Erika, I’m glad you enjoy the experiment! TB certainly provides lots of interesting interactions with birds and people too — we’ve met up with some lulus lately, I’ll tell you about it sometime. I actually majored in journalism (after finishing 3 years of a zoology degree! and I found out after we were married that MEH wanted to be a zoologist when he was a kid, so there you have it…. a match made in bird-watching heaven 🙂 Two zoology-wannabes! As for DD’s reaction — we were very amused! And she can’t wait to come home for Thanksgiving to see the crow experiment in person!

  5. country wife says:

    What a great read! I love how you and your husband enjoy these research projects together. And those are some spoiled crows, eating pricey peanuts. And while chipmunks are adorable, chipmunks in the kitchen would make a scrumptious treat for Abby. 🙂

  6. I like to watch crows roost in the trees in our back yard, but my dog objects. Any large bird is an intruder as far as she’s concerned, so she always barks at them until they fly away.

  7. You are awesome, Julia. I LOVE that you conducted this experiment (and I, for the record, think they ARE the same crows. I’m a BELIEVER!)

    Maybe I can get my MEH to conduct a similar test with me regarding our railroad ravens?

    Your last audio is hilarious, and so are your reasons why people are afraid of crows (Bob Newhart). If that was your “excited-to-see-crows” voice in the first audio, you should have heard ME when we saw our first baby javelinas. Ha ha.

    Lovely post. Thank you SO much for sharing this fun experiment. Let’s hear it for the crows!

  8. Excellent read, Julia. And funny too. My hubby likes to feed the birds in our backyard, but unlike your wonderful dog, Zeus delights in chasing them. No restraint!

  9. Wonderful post series, really showcases your sharp, witty sense of humor. I like how you to refer to your car as the “nondescript station wagon” as if you guys are legitimately employed undercover cops.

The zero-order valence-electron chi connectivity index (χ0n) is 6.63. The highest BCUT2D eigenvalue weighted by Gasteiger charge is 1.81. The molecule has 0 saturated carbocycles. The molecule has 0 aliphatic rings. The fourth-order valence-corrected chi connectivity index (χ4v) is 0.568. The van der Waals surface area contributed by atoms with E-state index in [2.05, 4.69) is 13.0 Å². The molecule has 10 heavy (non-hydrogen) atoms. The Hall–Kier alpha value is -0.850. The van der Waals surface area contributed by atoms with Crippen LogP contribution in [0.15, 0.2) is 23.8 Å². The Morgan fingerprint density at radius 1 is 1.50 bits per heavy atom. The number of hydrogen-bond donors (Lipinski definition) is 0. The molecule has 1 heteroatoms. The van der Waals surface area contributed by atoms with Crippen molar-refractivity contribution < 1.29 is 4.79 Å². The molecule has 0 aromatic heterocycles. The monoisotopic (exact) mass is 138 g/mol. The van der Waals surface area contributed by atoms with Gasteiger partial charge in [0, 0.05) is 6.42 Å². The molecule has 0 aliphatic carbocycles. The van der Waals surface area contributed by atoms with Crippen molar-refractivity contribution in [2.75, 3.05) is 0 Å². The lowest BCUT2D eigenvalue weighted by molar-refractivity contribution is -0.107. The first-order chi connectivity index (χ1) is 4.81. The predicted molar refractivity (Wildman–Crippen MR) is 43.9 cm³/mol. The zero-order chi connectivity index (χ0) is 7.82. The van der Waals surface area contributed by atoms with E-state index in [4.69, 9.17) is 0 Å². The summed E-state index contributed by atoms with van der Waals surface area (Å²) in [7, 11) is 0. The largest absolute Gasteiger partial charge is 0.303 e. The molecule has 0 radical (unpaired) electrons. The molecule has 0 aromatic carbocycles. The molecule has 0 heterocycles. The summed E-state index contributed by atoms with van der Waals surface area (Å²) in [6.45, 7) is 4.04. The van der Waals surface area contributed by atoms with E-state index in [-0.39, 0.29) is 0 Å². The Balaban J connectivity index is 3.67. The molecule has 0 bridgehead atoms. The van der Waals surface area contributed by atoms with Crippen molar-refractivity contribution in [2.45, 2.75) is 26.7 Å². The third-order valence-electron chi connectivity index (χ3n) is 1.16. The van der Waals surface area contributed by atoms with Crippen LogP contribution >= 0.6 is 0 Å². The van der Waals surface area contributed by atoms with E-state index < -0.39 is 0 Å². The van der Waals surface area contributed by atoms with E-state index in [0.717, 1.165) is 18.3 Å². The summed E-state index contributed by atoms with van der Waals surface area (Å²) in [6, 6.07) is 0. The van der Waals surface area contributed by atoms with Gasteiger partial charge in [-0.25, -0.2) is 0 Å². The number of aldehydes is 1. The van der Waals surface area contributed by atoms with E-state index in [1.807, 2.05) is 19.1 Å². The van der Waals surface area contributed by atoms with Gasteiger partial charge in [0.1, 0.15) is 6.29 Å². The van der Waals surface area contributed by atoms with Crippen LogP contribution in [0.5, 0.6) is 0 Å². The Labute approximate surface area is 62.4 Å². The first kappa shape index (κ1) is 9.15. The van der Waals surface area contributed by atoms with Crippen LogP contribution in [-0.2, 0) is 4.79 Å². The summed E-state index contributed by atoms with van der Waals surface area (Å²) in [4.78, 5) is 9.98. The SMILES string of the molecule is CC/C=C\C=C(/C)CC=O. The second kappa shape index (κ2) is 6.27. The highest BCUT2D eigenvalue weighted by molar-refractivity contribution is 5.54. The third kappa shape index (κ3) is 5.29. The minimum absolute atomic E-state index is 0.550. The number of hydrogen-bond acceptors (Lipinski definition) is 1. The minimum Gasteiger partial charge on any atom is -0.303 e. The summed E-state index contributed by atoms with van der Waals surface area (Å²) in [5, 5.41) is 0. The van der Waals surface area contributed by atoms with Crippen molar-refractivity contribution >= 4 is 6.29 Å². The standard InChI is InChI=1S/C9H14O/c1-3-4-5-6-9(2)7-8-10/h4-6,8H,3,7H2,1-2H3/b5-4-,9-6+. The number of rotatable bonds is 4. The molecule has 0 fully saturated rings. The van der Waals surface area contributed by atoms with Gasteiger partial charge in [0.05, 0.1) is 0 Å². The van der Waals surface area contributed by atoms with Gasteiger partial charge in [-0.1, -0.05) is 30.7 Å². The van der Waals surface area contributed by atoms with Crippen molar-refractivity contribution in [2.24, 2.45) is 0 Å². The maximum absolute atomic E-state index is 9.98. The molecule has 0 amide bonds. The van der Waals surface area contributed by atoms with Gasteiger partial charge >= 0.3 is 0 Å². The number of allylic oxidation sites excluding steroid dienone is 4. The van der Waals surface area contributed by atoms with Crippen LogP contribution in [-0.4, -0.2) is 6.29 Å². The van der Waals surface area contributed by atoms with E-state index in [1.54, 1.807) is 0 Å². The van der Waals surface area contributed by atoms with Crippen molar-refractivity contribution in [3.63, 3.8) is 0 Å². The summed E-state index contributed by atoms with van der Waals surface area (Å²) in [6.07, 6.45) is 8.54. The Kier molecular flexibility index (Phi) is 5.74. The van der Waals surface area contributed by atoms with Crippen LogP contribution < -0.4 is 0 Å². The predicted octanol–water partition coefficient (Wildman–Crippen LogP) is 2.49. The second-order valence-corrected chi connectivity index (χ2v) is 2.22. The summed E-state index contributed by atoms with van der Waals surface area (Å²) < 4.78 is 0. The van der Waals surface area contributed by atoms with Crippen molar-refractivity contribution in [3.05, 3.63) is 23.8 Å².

10. CMSmith says:

    Definitely think if you were real scientists, you would catch those babies and tag them.

    Still all and all a fascinating and successful experiment. Are you going to send a scientific paper into the journals?

    When you realize they are Hitchcock-inspired crows, use the dark sedan as your getaway car.

  11. Country Wife, Thanks for reading! You have no idea how many research projects and adventures we’ve had over the years — always great fun! Funny you would mention Abby and the chipmunks…. she has virtually NO reaction to any birds, chipmunks, squirrels, etc., beyond merely raising her ears slightly! One calm dog! 🙂

    Shary, Your dog is so different from Abby — who I don’t think even NOTICES the crows! Except of course if she thinks there are peanuts involved…. then she moves between us and the crows, to try and intercept the peanuts!

    Melissa, I think they’re the same crows, too… that one definitely knows me, no question! And MEH thinks they wait outside the house, then when we start to drive to the dog place, they follow us. As for a similar test with your railroad ravens? MEH would JUMP at the chance, I’m certain! Wouldn’t that be an amazing adventure! So happy you enjoyed the last audio… I debated on that one… haha. (p.s. when are you going to post your javelina reaction? 🙂

    Cynthia, Glad you enjoyed the post! About Abby not chasing the birds at the bird feeder — my guess is Zeus has more access to the bird feeder — Abby is always with us because our yard isn’t fenced, but the most I’ve ever seen her do with it is eat the bird seed, LOL 🙂

    Sara, Thanks for your extra kind and sweet comments…. we do have a lot of fun with these adventures. We like to laugh, that’s for sure, even at our own expense! As for the “nondescript white station wagon,” what makes you think we’re NOT legitimately employed undercover cops? 🙂 (seriously, I always wanted to be a P.I. — can you tell!?)